TV series whets the appetite for simple backyard garden
North Ferrisburg, Vt. — I recently bought a color TV set -- something I vowed I never would do -- just so I could fully appreciate a new, nationally released series on backyard food gardening.
The weekly series is called ''Dick Raymond's Garden.'' It removes the mystery from gardening, showing clearly that back-yard productivity is relatively simple to achieve if a few basic rules are followed.
It is also colorful, entertaining, and filled with tips not normally found in gardening books. In short, it is by far the best program on vegetable growing that I have viewed.
Apparently many others feel the same way. In Boise, Idaho, where the 13-week series first aired, it is being viewed for the third time around.
So much for the amateur response. A more professional opinion comes from Alden Miller, a Midwest farm boy turned vegetable specialist with the Worcester County Extension Service in Massachusetts.
Miller was filled with praise, seeing the series as a ''very valuable educational tool,'' and he has recommended its use in schools. He describes it as ''practical,'' as ''appetizing to the mind as the vegetables themselves.'' ''Non-gardeners will also find it enjoyable,'' he adds.
Each half-hour show deals with one home-garden favorite or group of favorites -- one show for tomatoes, another for root crops, and so forth.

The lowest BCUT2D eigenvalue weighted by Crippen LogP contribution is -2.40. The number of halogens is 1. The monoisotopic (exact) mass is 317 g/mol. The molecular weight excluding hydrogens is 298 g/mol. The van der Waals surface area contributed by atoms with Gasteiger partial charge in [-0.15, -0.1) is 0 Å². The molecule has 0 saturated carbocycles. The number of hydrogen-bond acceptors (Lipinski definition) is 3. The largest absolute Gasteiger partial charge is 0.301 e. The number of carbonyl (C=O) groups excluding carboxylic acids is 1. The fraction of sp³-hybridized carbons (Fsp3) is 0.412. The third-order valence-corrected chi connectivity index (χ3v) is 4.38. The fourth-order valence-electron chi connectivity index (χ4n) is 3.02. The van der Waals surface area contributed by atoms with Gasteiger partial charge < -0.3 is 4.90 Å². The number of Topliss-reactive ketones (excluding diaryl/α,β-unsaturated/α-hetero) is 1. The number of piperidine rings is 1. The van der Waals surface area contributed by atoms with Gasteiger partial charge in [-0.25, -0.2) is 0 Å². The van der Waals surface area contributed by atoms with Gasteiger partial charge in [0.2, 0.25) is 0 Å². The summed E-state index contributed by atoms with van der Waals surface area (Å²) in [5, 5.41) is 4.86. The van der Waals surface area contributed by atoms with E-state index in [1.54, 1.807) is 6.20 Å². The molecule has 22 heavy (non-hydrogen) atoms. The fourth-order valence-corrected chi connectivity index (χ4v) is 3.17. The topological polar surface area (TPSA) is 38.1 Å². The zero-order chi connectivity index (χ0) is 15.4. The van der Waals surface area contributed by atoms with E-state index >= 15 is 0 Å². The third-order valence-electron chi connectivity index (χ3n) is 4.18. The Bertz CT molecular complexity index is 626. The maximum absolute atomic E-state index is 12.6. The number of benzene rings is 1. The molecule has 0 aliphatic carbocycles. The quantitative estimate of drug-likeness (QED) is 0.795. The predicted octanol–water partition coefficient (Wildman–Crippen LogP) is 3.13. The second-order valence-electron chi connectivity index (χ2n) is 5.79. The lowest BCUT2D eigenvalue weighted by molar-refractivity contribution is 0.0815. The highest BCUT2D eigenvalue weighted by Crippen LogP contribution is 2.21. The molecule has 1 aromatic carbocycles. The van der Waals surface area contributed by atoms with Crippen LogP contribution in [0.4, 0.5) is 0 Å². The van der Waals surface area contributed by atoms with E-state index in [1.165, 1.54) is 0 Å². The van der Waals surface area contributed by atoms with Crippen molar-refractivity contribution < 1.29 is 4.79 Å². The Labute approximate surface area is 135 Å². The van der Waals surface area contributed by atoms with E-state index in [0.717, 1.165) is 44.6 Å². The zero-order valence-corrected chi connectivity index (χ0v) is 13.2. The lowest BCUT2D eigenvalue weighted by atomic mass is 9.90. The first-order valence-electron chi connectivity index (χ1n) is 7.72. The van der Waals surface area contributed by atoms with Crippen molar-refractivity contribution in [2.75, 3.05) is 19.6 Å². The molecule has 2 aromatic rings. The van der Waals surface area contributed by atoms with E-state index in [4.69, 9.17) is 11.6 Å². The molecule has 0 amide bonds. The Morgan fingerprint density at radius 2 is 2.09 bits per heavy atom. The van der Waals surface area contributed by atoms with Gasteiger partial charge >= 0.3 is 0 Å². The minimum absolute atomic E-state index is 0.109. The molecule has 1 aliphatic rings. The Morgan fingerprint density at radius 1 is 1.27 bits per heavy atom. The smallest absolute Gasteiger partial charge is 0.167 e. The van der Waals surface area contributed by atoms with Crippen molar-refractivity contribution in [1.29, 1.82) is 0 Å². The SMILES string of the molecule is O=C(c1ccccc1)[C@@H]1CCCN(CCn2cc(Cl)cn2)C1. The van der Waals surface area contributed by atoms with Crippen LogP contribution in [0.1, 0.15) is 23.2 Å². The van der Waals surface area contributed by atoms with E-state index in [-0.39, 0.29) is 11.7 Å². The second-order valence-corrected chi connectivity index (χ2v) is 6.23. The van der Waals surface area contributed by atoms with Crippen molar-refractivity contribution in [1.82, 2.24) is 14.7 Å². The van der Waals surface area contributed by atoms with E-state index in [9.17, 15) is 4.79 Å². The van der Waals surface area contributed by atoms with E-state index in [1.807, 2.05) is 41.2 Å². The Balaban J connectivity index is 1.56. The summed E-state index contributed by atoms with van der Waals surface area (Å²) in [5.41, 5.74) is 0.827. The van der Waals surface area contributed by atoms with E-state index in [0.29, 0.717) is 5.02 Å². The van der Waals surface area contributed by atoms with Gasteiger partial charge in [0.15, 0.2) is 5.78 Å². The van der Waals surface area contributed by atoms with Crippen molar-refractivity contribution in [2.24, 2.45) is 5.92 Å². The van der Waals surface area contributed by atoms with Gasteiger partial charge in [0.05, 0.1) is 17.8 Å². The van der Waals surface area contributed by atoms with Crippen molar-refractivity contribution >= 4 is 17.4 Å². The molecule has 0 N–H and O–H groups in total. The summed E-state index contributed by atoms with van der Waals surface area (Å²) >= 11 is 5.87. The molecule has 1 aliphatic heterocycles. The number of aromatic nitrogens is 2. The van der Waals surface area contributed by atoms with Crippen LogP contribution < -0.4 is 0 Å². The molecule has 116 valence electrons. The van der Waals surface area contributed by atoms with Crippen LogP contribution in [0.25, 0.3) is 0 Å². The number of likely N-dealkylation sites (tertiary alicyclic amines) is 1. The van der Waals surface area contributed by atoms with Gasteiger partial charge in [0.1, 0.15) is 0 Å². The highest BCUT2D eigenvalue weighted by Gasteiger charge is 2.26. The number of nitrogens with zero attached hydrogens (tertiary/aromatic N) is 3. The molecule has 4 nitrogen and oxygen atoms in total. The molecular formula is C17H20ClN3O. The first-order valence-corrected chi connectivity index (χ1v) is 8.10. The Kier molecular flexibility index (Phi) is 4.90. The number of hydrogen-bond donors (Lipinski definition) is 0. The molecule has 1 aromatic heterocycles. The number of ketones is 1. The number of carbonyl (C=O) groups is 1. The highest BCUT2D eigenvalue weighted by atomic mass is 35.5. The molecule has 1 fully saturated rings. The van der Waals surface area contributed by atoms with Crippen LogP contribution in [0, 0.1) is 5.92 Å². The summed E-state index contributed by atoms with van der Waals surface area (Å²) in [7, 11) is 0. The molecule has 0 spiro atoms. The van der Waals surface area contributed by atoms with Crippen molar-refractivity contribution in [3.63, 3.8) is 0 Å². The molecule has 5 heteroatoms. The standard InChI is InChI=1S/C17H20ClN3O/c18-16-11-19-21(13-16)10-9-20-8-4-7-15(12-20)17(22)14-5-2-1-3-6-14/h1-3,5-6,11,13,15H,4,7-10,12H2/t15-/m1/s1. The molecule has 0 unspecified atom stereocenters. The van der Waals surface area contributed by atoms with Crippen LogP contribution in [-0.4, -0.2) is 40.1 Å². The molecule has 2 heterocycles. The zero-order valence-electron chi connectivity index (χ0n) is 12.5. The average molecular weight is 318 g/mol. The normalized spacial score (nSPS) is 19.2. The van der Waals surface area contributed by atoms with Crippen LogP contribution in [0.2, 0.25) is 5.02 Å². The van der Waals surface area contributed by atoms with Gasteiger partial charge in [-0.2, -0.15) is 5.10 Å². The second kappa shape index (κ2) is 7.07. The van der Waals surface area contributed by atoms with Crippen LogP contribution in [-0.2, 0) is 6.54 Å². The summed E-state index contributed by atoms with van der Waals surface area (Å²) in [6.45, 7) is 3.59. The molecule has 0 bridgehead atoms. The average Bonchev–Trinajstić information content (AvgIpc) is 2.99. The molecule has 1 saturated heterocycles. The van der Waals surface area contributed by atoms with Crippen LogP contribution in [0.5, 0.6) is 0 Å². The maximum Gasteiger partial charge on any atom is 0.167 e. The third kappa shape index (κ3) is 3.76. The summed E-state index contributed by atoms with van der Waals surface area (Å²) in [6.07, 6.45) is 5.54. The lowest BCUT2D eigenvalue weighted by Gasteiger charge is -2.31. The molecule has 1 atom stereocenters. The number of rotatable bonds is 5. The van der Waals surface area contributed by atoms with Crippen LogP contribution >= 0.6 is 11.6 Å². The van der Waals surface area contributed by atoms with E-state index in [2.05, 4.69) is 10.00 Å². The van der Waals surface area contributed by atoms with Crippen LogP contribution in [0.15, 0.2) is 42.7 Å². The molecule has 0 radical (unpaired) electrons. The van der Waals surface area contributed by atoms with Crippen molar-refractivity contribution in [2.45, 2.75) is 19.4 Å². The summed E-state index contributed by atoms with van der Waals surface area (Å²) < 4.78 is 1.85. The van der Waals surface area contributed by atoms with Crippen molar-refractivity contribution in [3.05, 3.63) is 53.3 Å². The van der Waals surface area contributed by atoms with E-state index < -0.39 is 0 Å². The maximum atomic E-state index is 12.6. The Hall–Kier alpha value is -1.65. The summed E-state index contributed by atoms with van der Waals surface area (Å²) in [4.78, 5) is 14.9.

The Raymond garden here in North Ferrisburg provided the setting for the shows filmed throughout the 1981 growing season, taking the viewer from sowing all the way through to harvest -- and often on to kitchen preparation and storage methods as well.
There was no dressing up the garden to create the setting.
''This was a working garden from the start,'' says Raymond. ''What we filmed being sown, we filmed while it grew, and filmed being harvested.''
I have visited the Raymond garden on several occasions, and it is always a picture of vigor and abundance from spring through fall. In no way do the shows exaggerate its productivity.
Raymond began gardening with his father as a youngster during the depression years of the 1930s. ''We grew vegetables or we didn't eat,'' says Raymond. ''It was that simple.''
What began out of necessity soon became a genuine love which kept him in the garden whenever the sun was up. He kept experimenting, seeking new and better, or simpler, ways to garden. Often the experiments failed, but many of them succeeded. It is these successes that add spice to the ''Dick Raymond Garden'' series.
Compost is a basic feature of the Raymond garden, and so all crop residues are tilled in to provide a green manure. He also uses some commercial fertilizer. However, even the dedicated organic gardener will find much of value in the shows. Simply substitute a trowelful of compost or manure for every teaspoonful of fertilizer Raymond uses.
The show now is being aired on 30 stations nationwide. If you would like to see the show in your area, you might present your local station with a few telling facts: Vegetable gardening, according to a Gallup survey, is a bigger leisure-time activity than golf, tennis, jogging, hunting, or fishing.
If that's not impressive, consider this: More Americans (33 million) grow vegetables than watch professional sports on television. In other words, there are a whole lot of potential viewers out there. Moreover, the vast majority of these back-yard food growers are homeowners, prime targets for a wide range of advertisers.
The program is available from Gardenway Marketing Services, Troy, N.Y. 12182.